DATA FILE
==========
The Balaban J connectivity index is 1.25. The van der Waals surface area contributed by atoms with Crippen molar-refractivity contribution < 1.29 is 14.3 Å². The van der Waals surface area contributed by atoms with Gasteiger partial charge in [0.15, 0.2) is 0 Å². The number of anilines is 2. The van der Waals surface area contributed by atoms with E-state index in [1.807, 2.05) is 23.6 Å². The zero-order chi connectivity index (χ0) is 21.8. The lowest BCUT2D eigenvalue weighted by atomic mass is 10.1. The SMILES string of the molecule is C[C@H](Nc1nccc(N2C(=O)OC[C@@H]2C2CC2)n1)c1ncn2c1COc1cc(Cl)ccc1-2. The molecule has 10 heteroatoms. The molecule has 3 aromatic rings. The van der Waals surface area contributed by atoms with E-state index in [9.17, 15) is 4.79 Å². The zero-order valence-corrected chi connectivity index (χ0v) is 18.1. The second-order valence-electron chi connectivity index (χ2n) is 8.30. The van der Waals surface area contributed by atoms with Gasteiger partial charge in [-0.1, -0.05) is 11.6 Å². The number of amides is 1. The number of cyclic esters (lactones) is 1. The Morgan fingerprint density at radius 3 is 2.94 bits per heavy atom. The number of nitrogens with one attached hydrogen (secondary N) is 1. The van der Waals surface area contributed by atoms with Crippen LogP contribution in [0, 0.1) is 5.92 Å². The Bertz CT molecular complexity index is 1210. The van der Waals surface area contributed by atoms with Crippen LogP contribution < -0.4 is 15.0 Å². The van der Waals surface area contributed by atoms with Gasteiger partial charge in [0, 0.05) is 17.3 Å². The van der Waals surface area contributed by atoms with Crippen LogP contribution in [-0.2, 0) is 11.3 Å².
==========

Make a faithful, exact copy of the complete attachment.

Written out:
The Balaban J connectivity index is 1.25. The van der Waals surface area contributed by atoms with Crippen molar-refractivity contribution < 1.29 is 14.3 Å². The van der Waals surface area contributed by atoms with Gasteiger partial charge in [0.15, 0.2) is 0 Å². The number of anilines is 2. The van der Waals surface area contributed by atoms with E-state index in [1.807, 2.05) is 23.6 Å². The zero-order chi connectivity index (χ0) is 21.8. The lowest BCUT2D eigenvalue weighted by atomic mass is 10.1. The SMILES string of the molecule is C[C@H](Nc1nccc(N2C(=O)OC[C@@H]2C2CC2)n1)c1ncn2c1COc1cc(Cl)ccc1-2. The molecule has 10 heteroatoms. The molecule has 3 aromatic rings. The van der Waals surface area contributed by atoms with E-state index in [9.17, 15) is 4.79 Å². The zero-order valence-corrected chi connectivity index (χ0v) is 18.1. The second-order valence-electron chi connectivity index (χ2n) is 8.30. The van der Waals surface area contributed by atoms with Gasteiger partial charge in [-0.1, -0.05) is 11.6 Å². The number of amides is 1. The number of cyclic esters (lactones) is 1. The Morgan fingerprint density at radius 3 is 2.94 bits per heavy atom. The number of nitrogens with one attached hydrogen (secondary N) is 1. The van der Waals surface area contributed by atoms with Crippen LogP contribution in [0, 0.1) is 5.92 Å². The Bertz CT molecular complexity index is 1210. The van der Waals surface area contributed by atoms with Crippen LogP contribution < -0.4 is 15.0 Å². The van der Waals surface area contributed by atoms with Gasteiger partial charge in [0, 0.05) is 17.3 Å². The van der Waals surface area contributed by atoms with Crippen LogP contribution in [-0.2, 0) is 11.3 Å².